I was absolutely living the life in November of 2018. I had left my hometown of NYC and finally moved to Seoul, South Korea. It was my dream destination at the time, and it fully lived up to the hype. Korea was clean yet exciting, wild but safe, and it provided me with that same first day of college wonderment once again.
I left my family and the majority of my friends back in America, but I felt it was worth it. I had a cushy job, and an absolute abundance of free time. This free time allowed me to start up this blog, and it also allowed me to go on a litany of online dates; eventually leading to a girlfriend.
The Good Times
You know how Andy Bernard says, I wish there was a way to know when you’re in the good old days, before you’ve actually left them? Well the young and naive version of myself thought I knew. I had a girlfriend, a growing blog/business, enough money to afford any reasonable thing that I wanted, what else could I possibly need?
My blinders were on and I just ran straight ahead week after week. I became so fixated on the things that brought the most joy to my life; hanging out with my Seoul girlfriend and writing on the side. Nothing else seemed to matter. Making new friends, personal fitness, actually learning the native language properly, all of these things seemed irrelevant to my good times.
One of this blog’s most popular articles is this one: The Definitive Guide On Dealing With Heartbreak. I wrote that in January 2019, and that was also probably the apex of my time in Korea. That was my first article that got a lot of views, and it was the tipping point for me in truly believing that this blog could be something. It emboldened me in thinking that I’m somehow a certified relationship guru. (Psst, I’m not.)
A Time Capsule
That article really was a good one though. In fact it was so good, that I ended up having to use it for myself just two months later. In a sad and ironic twist of events, my Seoul girlfriend became my ex girlfriend. It was as if that article was a planned message, a note in a digital time capsule for my future self.
The article helped, but ultimately I was still extremely unprepared for life afterwards. Besides the blog, I didn’t have any real hobbies or passions to help take my mind off things. There was just nothing productive for me to fill my newly acquired free time with. I had lived as if my life revolved around hers, when in reality I was always the sun within my own solar system. As it is for all of us. I think we forget that sometimes.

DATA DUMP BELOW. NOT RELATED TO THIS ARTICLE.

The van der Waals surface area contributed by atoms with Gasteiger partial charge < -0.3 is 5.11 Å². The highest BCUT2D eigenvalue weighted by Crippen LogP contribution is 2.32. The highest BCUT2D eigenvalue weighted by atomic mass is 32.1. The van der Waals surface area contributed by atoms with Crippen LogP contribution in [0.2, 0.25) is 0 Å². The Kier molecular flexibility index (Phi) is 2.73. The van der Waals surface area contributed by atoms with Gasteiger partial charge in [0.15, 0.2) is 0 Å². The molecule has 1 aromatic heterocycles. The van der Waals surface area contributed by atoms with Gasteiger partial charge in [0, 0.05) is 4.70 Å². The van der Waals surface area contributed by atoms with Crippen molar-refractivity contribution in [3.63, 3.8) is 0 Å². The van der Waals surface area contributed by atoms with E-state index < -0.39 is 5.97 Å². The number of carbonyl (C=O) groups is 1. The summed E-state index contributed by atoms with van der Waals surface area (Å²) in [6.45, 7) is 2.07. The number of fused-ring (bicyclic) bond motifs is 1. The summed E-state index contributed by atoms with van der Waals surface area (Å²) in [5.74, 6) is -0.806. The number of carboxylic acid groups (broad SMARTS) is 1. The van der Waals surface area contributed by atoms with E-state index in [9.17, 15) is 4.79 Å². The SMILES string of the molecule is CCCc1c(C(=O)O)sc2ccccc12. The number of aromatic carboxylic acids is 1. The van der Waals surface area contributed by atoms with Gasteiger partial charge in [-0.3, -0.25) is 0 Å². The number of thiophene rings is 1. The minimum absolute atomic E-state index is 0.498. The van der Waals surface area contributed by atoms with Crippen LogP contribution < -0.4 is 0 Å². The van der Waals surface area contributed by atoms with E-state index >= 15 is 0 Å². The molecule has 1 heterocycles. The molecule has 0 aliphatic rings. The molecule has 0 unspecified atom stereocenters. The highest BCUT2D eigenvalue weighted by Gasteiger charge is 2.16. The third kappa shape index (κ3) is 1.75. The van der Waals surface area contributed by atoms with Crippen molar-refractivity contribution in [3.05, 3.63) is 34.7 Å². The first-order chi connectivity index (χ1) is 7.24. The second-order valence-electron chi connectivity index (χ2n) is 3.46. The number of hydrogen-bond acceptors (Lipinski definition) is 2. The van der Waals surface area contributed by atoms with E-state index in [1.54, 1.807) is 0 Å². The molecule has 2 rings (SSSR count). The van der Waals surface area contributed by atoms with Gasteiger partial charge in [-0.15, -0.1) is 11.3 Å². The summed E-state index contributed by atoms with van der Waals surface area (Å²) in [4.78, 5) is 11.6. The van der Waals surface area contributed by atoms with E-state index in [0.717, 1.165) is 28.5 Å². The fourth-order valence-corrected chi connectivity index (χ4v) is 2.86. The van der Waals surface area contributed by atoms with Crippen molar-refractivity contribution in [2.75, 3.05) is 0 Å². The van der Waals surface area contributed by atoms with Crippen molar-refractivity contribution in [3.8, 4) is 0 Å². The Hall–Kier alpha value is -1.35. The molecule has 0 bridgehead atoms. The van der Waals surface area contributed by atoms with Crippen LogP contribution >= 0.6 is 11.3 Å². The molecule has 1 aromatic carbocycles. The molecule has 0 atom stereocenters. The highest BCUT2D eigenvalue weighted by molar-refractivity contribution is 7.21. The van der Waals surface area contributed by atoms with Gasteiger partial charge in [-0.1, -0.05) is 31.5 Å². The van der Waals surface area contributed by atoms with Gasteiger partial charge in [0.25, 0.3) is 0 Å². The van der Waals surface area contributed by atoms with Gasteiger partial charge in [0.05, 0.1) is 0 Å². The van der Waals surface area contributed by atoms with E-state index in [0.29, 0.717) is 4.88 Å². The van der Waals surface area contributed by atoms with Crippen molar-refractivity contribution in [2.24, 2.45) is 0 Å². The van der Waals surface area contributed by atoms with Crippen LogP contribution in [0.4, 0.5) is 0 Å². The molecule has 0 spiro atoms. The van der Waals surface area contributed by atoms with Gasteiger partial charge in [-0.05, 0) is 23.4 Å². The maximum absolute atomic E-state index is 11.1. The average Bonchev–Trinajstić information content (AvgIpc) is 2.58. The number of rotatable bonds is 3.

Shout out to my friend Dong Yoon. He was one of the few friends that I had nearby during that period, and he really bailed me out of my post-breakup slump. Sometimes people plan extravagant things to help a friend feel better, but not Dong Yoon. He took me out to eat dinner, and then to a sauna.
There’s probably a big difference between what you’re imagining as a sauna, and what a traditional Korean sauna actually is. They’re called jjimjilbangs, and they’re absolutely nuts the first time you go to one. Jjimjilbangs are bathhouses where everybody gets completely naked, and then they shower and soak in communal hot tubs together. After that, you’re given pajamas, and then you go and sleep on a mat.
Maybe this sounds fun to you. Maybe it sounds bizarre. I’ll tell you one thing for sure though, it is great medicine for break ups. At least for me.
I still remember it so clearly. Sitting butt naked in a hot tub along with my friend and a couple of strangers. Steam filling the air and fogging my vision, even with my glasses off. It doesn’t get any more raw, unfiltered, and simple than that. In that instance, none of us had any problems. We didn’t know who each other were, who made more money, who had a happy personal life and who didn’t. We didn’t care that we didn’t have clothes on. We were all just people, living in the moment.
Break ups hurt because they take us out of our moments. A world where everything is normal and okay gets replaced with one that seemingly isn’t. Our focus turns towards what’s lost, instead of what’s still there. Sitting in that tub, I realized that I lost one relationship, but I still had many others. The friendships and the people that can be there for us, for whatever situation, matter just as much as romantic relationships. If not more. Now I know.